‘We are too hospitable,’ says Sotto amid SEA Games woes PDEA chief backs Robredo in revealing ‘discoveries’ on drug war ‘We are too hospitable,’ says Sotto amid SEA Games woes Don’t miss out on the latest news and information. It’s going to be another fast-paced duel between guards LA Revilla of Phoenix (red) and Roi Sumang of Blackwater. —RICHARD A. REYESLouie Alas wants his team to make hay while the sun is shining.With his Phoenix Pulse crew getting the benefit of playing the lesser lights in the PBA Philippine Cup early, Alas knows that stringing together as many wins as they can will help them in great stead until the time “we play the heavyweights.”ADVERTISEMENT Phoenix has opened up with three straight victories and is setting the pace. It is the best start in Phoenix franchise history, but Alas is just halfway through his personal record achieved several years back when he was still coaching Mobiline (now TNT KaTropa).“That record is not important [for me],” he said. “What we want is to win more games and move closer to the playoffs.”Phoenix’s last five games are against perennial title contenders.After going through Meralco, TNT and then Columbian, the Fuel Masters will close out against NLEX, Alaska, Magnolia, Barangay Ginebra and four-time defending champion San Miguel Beer.Meanwhile, the Beermen and Rain or Shine, two squads coming off their first loss in their last three games, slug it out at 7 p.m. contest with wins keeping either at the upper half of the standings.ADVERTISEMENT MOST READ Grace Poe files bill to protect govt teachers from malicious accusations Not that he is belittling Blackwater, the Fuel Masters’ foe on Friday at Ynares Center in Antipolo, but Alas knows that Phoenix stacks well against the Elite in their 4:30 p.m. duel.“This game is very important to us,” he told the Inquirer, as he stressed the importance of keeping intact the conference’s only spotless slate. “We need to win as many as we can this early because we will be playing the heavyweights [later on in the eliminations].”FEATURED STORIESSPORTSPrivate companies step in to help SEA Games hostingSPORTSUrgent reply from Philippine football chiefSPORTSWin or don’t eat: the Philippines’ poverty-driven, world-beating pool starsAlas said that he felt that Blackwater has at least six players capable of big nights every game, and that he had a basic defensive plan going into the contest.“We cannot stop all of them,” he said of the six Elite. “That’s why we have decided that we will just pick our poison and allow some of them their usual outputs. But I cannot tell you who they are.” PH underwater hockey team aims to make waves in SEA Games PLAY LIST 02:42PH underwater hockey team aims to make waves in SEA Games01:44Philippines marks anniversary of massacre with calls for justice01:19Fire erupts in Barangay Tatalon in Quezon City01:07Trump talks impeachment while meeting NCAA athletes02:49World-class track facilities installed at NCC for SEA Games02:11Trump awards medals to Jon Voight, Alison Krauss Oil plant explodes in Pampanga town Private companies step in to help SEA Games hosting LATEST STORIES Money isn’t everything SEA Games hosting troubles anger Duterte The Beermen went down against the Texters, while the Elasto Painters will come into this game still licking the wounds of a 111-99 loss to the Elite.“Actually, they (Elite) have played well in their last two games. That game against Meralco was very winnable,” he said. “And I told my players that there is no easy outing in this league.”Sports Related Videospowered by AdSparcRead Next US judge bars Trump’s health insurance rule for immigrants View comments
OSU redshirt sophomore center Trevor Thompson (32) posts up during a game against Air Force on Dec. 8 at the Schottenstein Center. OSU won 74-50.Credit: Samantha Hollingshead | Photo EditorThe Ohio State men’s basketball team dipped back under the .500 mark in a game at Connecticut on Saturday afternoon that wasn’t ever much in question.Playing in their first true road game of the season in Storrs, Connecticut, the Buckeyes (4-5) were manhandled in the first half, setting the stage for a 75-55 loss.UCONN (6-3) received heavy contributions from a pair of guards coming off its bench, as senior Omar Calhoun and freshman Jalen Adams combined for 25 points on 10-of-17 shooting.Calhoun’s performance also featured a perfect 4-of-4 from beyond the 3-point arc.OSU received 15 points from sophomore forward Jae’Sean Tate and 14 from junior forward Marc Loving, but an inability to get a stop all afternoon did the visitors in. For the game, UCONN shot a stunning 60.4 percent (32-of-53).The Buckeyes hung around for the early part of the first half, trailing 22-16 at the 10-minute mark. From there, however, the Huskies took complete control, winning the rest of the half 21-6 to take a 21-point lead into the intermission.OSU had no answer for the Huskies’ inside game, as UCONN held a 38-20 edge in points in the paint, including 24-10 in the first half. A big reason for that was redshirt senior forward Shonn Miller, a Cleveland native and transfer from Cornell, who finished the game 5-of-8 for 11 points, while also pulling down nine rebounds.Junior center Amida Brimah was also a factor for the Huskies, contributing 11 points on an efficient 5-of-6 from the field.The Buckeyes led at no point in the game on Saturday, which ended their brief two-game winning streak.OSU also failed to block a shot on Saturday, despite the return of freshman center Daniel Giddens from a two-game absence. Giddens came into the game leading the Big Ten with 3.3 blocks per game, having blocked multiple shots in each of his previous five games. OSU’s previous season low for blocks was four, in the opening game.Freshman guard JaQuan Lyle had a miserable game for the Buckeyes, going 0-of-7 to finish scoreless. It was the third game in his last four that Lyle was held under 10 points.Loving played all 40 minutes for coach Thad Matta, pulling down six rebounds to go with his 14 points.OSU is set to return home to try to reclaim the .500 mark on Wednesday against another Huskies squad, this one of Northern Illinois. Tip-off is slated for 7 p.m. at the Schottenstein Center.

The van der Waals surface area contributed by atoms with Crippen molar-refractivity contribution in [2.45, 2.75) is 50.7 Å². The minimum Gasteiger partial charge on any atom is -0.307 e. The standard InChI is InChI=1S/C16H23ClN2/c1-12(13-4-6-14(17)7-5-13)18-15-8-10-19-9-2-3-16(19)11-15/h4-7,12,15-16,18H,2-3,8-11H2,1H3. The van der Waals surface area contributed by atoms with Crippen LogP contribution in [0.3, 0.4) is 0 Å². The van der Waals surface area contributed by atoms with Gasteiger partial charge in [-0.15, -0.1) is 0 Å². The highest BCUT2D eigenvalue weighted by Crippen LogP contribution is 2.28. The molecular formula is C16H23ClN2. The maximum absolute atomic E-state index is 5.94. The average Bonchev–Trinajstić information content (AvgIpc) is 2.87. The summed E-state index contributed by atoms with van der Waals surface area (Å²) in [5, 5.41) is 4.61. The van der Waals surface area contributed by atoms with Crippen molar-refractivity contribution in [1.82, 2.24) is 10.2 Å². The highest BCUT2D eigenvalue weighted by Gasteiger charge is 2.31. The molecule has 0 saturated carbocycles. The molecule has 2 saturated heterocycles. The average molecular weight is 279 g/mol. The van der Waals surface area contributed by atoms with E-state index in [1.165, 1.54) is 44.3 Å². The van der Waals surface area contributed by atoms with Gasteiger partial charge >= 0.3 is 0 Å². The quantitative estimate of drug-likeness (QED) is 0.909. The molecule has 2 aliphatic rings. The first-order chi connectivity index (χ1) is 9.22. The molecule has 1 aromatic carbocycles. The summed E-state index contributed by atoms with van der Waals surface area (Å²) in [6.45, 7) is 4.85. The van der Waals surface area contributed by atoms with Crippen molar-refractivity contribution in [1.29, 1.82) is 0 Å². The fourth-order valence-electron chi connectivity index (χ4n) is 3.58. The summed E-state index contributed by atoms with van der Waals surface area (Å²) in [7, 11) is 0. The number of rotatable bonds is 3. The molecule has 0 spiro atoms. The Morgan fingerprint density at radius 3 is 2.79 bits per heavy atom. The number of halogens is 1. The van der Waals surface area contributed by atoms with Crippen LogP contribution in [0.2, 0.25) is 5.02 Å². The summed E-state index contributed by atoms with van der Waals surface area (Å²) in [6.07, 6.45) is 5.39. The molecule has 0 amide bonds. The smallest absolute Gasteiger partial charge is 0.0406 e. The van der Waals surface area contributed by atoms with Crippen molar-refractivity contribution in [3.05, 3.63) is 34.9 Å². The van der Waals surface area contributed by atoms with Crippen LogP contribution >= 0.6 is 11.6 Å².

Coming off a game in which he scored a career-high 22 points, coach Thad Matta said that he wanted to see how LaQuinton Ross handled success. The sophomore forward responded with another statement performance on Saturday for Ohio State. Ross scored 16 points and pulled down a career-high nine rebounds as OSU (6-1) dispatched Long Beach State, 89-55. “I came out strong this game too,” Ross said. “I tried to show my coaches that I’m not going to base my whole season off that last game.” Matta said he liked what he saw. “The big thing with LaQuinton is continuing to just focus on all the little aspects of the game,” added Matta. “To get him playing his best basketball is obviously good for our team.” Ross wasn’t the only bench player to make an impact for OSU. Sophomore guard Shannon Scott scored just three points, but dished out nine assists and secured five rebounds. Sophomore center Amir Williams contributed with seven points and a blocked shot. In all, OSU’s bench outscored LBSU’s, 37-14. “I felt like all those guys that came in brought some energy, brought some cohesiveness,” Matta said. “Everybody came in and shared the basketball.” After making less than 40 percent of their field goals in the past two games, the Buckeyes regained their shooting touch against the 49ers. OSU connected on 31-66 (47 percent) of its shots, including 10-30 from 3-point range. The 30 3-point attempts were a season-high for OSU, and in part a product of LBSU’s defense. The 49ers seemed content to sit in a zone and cut off OSU’s penetration on drives, with the cost of giving up open looks from deep. In the first half the strategy had some success. The Buckeyes couldn’t capitalize on several wide-open looks and connected on just 4-15 3-point attempts. But in the second half the Buckeyes caught fire, made five of their first six from behind the arc, and used the deep ball to put LBSU away. “The guys work so hard on their shooting,” Matta said. “It’s amazing, it kind of becomes contagious, and when somebody knocks one down it carries over. I don’t know if I want to shoot 30 3’s in a game. We’ve got to continue to find our shooting touch and make shots.” Junior forward Deshaun Thomas led the team in scoring with 18 points. The loss drops LBSU to 3-6 on the season, in part because of a grueling non-conference schedule. Before falling to No. 7 OSU, the 49ers were defeated by No. 4 Syracuse, No. 8 Arizona and No. 20 North Carolina. LBSU coach Dan Monson said that the Buckeyes separate themselves from the other teams on the defensive end of the floor. “Of those teams, OSU is the best defensive team,” Monson said. “[Junior point guard Aaron] Craft is as good of an on-ball defender as anyone in the country.” OSU’s defense frustrated LBSU all day, and held the 49ers to 31 percent shooting. “Coach Matta wants good defense to be the identity of this team so we do a lot of defensive drills in practice,” said junior guard Lenzelle Smith Jr. “Right now as a team we’re playing together well on the defensive end of the floor.” OSU returns to action on Dec. 12 in a home game against Savannah State.